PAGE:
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Chili Con Carnage

For: PSP

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Product: Chili Con Carnage | Developer: Deadline Games | Publisher: Eidos plc | Format: PSP | Genre: Action, Shooter | Players: 1-4 | Networking: wireless (adhoc), on one device | Version: Europe
Chili Con Carnage PSP, thumbnail 1
The thing about avenging your father's death, as with most things in life, is that it's never quite as straightforward as you imagine. If it were, then your typical revenge film would last but a few minutes – find the guy responsible, throw him in an industrial shredder – rather than the two hours they tend to run at.

In the case of Chili Con Carnage, you should expect your vengeance to take you a few hours more than that. It'll be sweeter, too, and funnier than 'avenge dad' might look on paper.

As Ram, a hot blooded latino who's just had the trauma-inducing (if not entirely humourless) experience of watching his papa's demise at the blades of a combine harvester, you set off on a killing spree that bounces you from one crime lord to the next in search for the one ultimately responsible.

'Bouncing' is apt terminology, because it's one thing you'll be doing a lot of. As an action shooter, you expect – and get – to use the typical artillery associated with such a game. So automatic rifles, shotguns, rocket launchers, grenades, Molotovs and more are soon at your disposal, along with a healthy selection of bandidos to gun down.

But it's the hyperactive way you do your gunning down that gives Chili Con Carnage its distinct flavour.

As such, expect to be diving forwards, backwards, sideways, cartwheeling off walls and generally behaving like a pinball within the game's solidly constructed environments, while shooting as many bad men as you can.

Every time you leap into acrobatics mode, time extends in typical Hollywood slo-mo manner, enabling you to take down several opponents at once. In later missions this becomes more than a gimmick, and is actually fundamental in dealing with the many enemies you'll regularly face.

Besides, you get style points for doing such slo-mo antics, and, at least initially, it's refreshing and rewarding stuff.

Apart from providing some catharsis in relation to your father's untimely fluid-retaining coffin burial, killing murderous men also keeps your combo-chain metre running, which again means more points. And points, as everyone knows, mean prizes – in Chili Con Carnage's case multiplayer goodies such as arenas and characters.

To add a little variety to the familiar weapons at your disposal, you can also pick up Loco Moves, which range from a 360-degree bullet spray guaranteed to mow down anyone silly enough to be around you, to unleashing a very angry, very big gimp-suited individual on the opposition, to turning you into a raging bull (figuratively speaking), able to charge down anyone in your path.

There are more, too, but part of the fun is in discovering the Loco Moves as you go along. You carry only one at any one time, but along with the increased number of baddies in later stages they're soon turning up with pleasing regularity, meaning you shouldn't be shy in using them.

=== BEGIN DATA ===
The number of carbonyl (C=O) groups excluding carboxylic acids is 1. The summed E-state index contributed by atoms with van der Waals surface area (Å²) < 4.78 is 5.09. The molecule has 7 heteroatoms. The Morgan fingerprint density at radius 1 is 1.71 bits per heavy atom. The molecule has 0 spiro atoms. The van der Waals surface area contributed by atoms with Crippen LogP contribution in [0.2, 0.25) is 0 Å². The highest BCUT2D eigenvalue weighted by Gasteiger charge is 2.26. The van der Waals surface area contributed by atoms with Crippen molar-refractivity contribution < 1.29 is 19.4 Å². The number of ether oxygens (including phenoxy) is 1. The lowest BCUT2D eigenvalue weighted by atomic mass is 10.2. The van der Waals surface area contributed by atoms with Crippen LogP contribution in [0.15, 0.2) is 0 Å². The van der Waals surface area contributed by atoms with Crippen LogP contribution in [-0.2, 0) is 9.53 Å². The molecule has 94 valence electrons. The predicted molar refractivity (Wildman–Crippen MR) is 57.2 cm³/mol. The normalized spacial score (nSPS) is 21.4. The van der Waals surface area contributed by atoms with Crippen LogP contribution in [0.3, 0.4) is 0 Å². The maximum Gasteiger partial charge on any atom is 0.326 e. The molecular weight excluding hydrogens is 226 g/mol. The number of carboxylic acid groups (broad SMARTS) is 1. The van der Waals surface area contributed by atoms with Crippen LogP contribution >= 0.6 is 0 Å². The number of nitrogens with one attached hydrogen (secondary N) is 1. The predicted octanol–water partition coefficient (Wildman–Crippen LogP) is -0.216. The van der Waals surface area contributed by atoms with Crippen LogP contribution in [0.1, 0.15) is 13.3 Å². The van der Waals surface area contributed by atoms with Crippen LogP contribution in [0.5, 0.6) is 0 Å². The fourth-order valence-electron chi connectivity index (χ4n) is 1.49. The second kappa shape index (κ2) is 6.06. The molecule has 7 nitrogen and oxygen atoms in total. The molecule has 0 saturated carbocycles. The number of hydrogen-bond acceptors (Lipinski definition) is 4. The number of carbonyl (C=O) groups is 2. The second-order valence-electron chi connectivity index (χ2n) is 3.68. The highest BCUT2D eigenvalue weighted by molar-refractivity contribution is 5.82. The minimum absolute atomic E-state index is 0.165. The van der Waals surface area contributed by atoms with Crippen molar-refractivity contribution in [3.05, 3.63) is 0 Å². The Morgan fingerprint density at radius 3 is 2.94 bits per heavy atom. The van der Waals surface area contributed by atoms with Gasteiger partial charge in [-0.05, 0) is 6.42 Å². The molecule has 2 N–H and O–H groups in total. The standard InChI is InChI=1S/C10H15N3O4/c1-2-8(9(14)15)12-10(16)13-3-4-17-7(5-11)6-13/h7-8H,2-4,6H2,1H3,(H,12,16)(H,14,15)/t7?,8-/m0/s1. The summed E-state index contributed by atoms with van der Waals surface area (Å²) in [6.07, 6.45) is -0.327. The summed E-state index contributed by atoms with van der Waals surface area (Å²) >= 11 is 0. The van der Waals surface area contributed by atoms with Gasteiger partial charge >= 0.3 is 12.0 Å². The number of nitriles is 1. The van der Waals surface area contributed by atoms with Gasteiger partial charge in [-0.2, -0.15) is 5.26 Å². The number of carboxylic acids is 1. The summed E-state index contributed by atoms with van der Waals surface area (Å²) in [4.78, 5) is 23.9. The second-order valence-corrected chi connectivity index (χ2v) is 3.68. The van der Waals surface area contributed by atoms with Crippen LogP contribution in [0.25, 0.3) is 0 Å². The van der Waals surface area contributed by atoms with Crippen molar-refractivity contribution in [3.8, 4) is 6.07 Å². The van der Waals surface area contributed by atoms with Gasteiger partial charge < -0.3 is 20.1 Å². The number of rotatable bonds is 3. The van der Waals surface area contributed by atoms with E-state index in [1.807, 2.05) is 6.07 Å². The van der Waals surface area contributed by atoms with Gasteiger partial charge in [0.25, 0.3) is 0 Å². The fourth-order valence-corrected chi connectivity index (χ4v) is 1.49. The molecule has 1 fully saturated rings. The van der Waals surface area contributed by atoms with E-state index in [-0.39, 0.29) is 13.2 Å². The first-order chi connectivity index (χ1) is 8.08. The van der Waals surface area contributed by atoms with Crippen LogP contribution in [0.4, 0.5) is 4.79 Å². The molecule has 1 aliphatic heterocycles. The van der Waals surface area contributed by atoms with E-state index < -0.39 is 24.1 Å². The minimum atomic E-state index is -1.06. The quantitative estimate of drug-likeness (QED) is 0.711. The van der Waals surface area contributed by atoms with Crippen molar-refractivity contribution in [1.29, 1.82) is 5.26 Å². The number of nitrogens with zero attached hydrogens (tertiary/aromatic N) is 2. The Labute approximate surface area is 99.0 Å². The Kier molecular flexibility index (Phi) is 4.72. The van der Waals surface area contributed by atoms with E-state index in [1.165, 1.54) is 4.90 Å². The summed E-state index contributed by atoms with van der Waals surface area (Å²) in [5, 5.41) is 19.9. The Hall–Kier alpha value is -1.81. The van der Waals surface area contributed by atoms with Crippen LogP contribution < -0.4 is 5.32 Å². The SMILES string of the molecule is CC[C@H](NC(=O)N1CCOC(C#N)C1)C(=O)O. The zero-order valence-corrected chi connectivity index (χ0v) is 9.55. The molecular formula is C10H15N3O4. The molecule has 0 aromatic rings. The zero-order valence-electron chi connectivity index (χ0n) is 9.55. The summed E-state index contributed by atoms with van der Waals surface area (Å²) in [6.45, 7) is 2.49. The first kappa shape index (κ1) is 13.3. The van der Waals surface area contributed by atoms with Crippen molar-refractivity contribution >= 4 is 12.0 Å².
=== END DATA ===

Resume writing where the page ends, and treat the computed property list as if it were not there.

By far the most important pick up though is a little icon that enables you to rewind the action a few seconds should your enemies' bullets deplete your life gauge. It's not a new idea, but it's surprising how few games consider using it.

Sure, a rewind function makes things relatively easy, particularly for experienced gamers, but it also removes some potentially frustrating situations that might have otherwise affected the mark at the end of this review. In particular, on certain boss encounters the difficulty curve can spike, meaning that if you have amassed enough 'rewind' icons you can at least get a few attempts in before having to restart. By then you shouldn't feel so aggrieved at having to do it again, either.

Sadly though, rewinding time won't make the platform sections in Chili Con Carnage any less annoying. Thankfully they're not numerous, but sequences involving climbing and jumping around crates (an early mission has you escaping the cargo area of a sinking ship) are weak in comparison to the solidity of the shooting segments, not least because your movement feels clumsy due to the control system, combined with the inaccuracy of the PSP's analogue nub.

No such complaints when shooting, as mentioned, with only perhaps the lack of a strafe option being noticeable (although, thankfully, the camera tends to behave itself). Aiming, wisely, has been kept automatic, although it's possible to actively target explosive objects in order to quickly educate the fools seemingly intent on always standing too close to petrol drums or ammunition crates.

That example perhaps best encapsulates Chili Con Carnage's over-the-top cartoon style, and Latino hip-hop soundtracked, fiery attitude. There's nothing here you won't have seen before – you get to fight pistoleros, helicopters, cars with mounted gun turrets, a jet plane and men dressed as chicken, to name a few, although the game's mechanic remains the same throughout – but, like Pursuit Force, the appeal stems from the game's strong identity, which blasts a hole for itself within a genre that, on PSP, isn't exactly overflowing with quality examples.

With 19 short-ish missions over seven locations, Chili Con Carnage won't last forever – and you wouldn't want it to – but if nothing else, it proves that avenging your father's death can be a laugh a minute affair.
Chili Con Carnage
Reviewer photo
Joao Diniz Sanches | 23 February 2007
Like biting into a jalapeno, this is fresh, frantic and explosive fun while it lasts
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